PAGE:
Sadly unable to walk through the bottom of the lift shafts as the other side is remarkable.

Otherwise, a good trip – long enough to let people take the photos they need (with a small camera) without being overly fussy in the way that some tube geeks can bore with excessive detail about the history of a thing.

If you are going, do take time to wander down towards the river and look out for a side alley leading to a so-called Roman Bath. Worth a look.

More photos from today in my gallery – and from an earlier trip here.

Staircase down to the older platform

Other blog posts you might like:

Other people who have gone to this open weekend


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  1. Neil Paterson says:

    Sounds like a good tour but shame about the DSLR restriction. I have a ticket for Sunday and will be in London all day so I will have my DSLR with me, but I also plan to take a compact camera specifically for the tour.

    Will they stop me taking the DSLR into the station even though it will be staying in my backpack with no intention of using it?

    • IanVisits says:

      I doubt they will take your bag off you – I wasn’t stopped. It was just the person using the camera openly who got stopped.

    • Emilio says:

      Hi Ian, I was on the 10 o’ clock tour on Saturday.
      I’ve been taken apart as soon as they saw my DSLR. They were more concerned about my lens than the camera itself. No big problem really.
      I kept the camera in my bag and used the iPhone for pictures.

      Funny thing: there was a girl with an old film SLR and I think a 20mm or 50mm fixed lens and since that didn’t look “big” enough they just let her use it. 🙂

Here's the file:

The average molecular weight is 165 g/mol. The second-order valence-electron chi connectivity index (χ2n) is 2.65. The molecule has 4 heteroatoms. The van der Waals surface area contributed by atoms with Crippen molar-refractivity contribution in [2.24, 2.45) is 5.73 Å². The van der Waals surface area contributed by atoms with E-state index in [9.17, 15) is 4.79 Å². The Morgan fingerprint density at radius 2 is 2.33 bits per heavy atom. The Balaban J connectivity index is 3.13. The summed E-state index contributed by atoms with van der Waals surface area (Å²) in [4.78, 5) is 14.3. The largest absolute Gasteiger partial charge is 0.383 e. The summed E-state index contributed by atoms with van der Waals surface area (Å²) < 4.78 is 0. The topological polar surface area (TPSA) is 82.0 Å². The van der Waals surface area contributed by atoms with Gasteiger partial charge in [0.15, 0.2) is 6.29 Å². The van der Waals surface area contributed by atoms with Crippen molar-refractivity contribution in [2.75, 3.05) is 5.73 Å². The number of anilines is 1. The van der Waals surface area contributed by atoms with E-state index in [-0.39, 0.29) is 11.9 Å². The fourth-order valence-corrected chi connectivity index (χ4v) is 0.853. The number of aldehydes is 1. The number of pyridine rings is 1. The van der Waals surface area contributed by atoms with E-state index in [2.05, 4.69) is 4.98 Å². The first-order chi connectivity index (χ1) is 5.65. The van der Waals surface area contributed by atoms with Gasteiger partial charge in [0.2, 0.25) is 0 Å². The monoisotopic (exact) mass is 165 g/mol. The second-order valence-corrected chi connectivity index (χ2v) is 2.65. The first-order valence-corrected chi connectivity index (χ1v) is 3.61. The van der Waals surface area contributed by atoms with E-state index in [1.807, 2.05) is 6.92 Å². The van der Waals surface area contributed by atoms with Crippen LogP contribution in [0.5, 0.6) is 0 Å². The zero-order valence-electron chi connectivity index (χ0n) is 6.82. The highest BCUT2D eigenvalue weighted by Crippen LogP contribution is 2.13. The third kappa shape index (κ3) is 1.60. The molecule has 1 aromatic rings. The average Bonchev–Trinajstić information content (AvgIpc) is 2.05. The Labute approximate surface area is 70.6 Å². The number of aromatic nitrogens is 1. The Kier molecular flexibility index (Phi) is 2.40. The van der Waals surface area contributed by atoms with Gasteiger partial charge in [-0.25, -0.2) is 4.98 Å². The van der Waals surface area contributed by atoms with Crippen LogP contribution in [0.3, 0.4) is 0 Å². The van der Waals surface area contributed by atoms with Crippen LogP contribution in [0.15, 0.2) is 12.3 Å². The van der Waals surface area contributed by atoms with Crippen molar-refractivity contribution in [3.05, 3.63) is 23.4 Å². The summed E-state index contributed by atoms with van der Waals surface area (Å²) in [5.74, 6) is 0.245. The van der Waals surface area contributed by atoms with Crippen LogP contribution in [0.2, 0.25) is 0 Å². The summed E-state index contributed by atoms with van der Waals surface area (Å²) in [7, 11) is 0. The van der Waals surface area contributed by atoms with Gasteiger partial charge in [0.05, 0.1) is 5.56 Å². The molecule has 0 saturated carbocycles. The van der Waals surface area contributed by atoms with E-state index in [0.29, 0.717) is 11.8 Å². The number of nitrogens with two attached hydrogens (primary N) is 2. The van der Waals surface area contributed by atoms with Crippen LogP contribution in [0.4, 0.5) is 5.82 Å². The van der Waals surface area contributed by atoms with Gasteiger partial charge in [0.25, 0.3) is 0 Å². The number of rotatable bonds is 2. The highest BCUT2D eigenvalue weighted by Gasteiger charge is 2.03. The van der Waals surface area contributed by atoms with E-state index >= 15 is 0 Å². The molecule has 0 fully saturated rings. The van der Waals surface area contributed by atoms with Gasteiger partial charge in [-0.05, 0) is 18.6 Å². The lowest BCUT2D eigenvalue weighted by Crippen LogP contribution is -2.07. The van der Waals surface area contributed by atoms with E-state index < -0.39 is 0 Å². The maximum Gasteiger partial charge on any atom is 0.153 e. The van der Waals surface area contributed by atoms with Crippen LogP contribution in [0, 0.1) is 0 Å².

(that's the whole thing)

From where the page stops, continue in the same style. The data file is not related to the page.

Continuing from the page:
• Neil Paterson says:

      On my tour on Sunday someone actually turned up with a tripod as well as their DSLR.

      I thought the tour itself was OK, though a little overpriced. I also went on the Blitz tour last year so it was good to see the station with the lights on and also the other platform.

  2. Matt K says:

    I always used to pronounce it ‘Strand’ as in band or hand, but from this day forth I shall pronounce it ‘Strahnd’ as in darned.

  3. Paul Vincent says:

    I went on the tour on Sunday. Regarding the DSLR restriction, our guide said the “sensors are too powerful”. Utterly bizarre. From the hurried, almost frantic, pace of the tour, I suspect they feel photographers would spend too long setting themselves up with an SLR and maybe that is the real reason for the ban? However, one chap brought a 35mm SLR and was allowed to use it – after all, the ban explicitly mentions “DSLRs”. Luckily I had read your blog post before my tour (in fact it is on your wonderful site that I first found out about the tour, so many thanks for the tip off!) and opted for the trusty compact instead. I have uploaded some of my photos taken inside Aldwych station.

    • Nick says:

      I was surprised by the fact that they allowed me to walk about with a 35m SLR camera, all the guides didn’t bat an eyelid. It seems bizarre that they banned the use of a dSLR…

  4. Steve says:

    > I doubt they will take your bag off you – I wasn’t stopped

    That doesn’t quite square with LT museum’s account of what supposedly happened

    Someone’s being a little economical with the truth.

  5. Steve says:


    So that means there were at least two people shooting inside Aldwych with a dSLR. You plus one other.

    Perhaps you should ask LT museum to clarify that comment.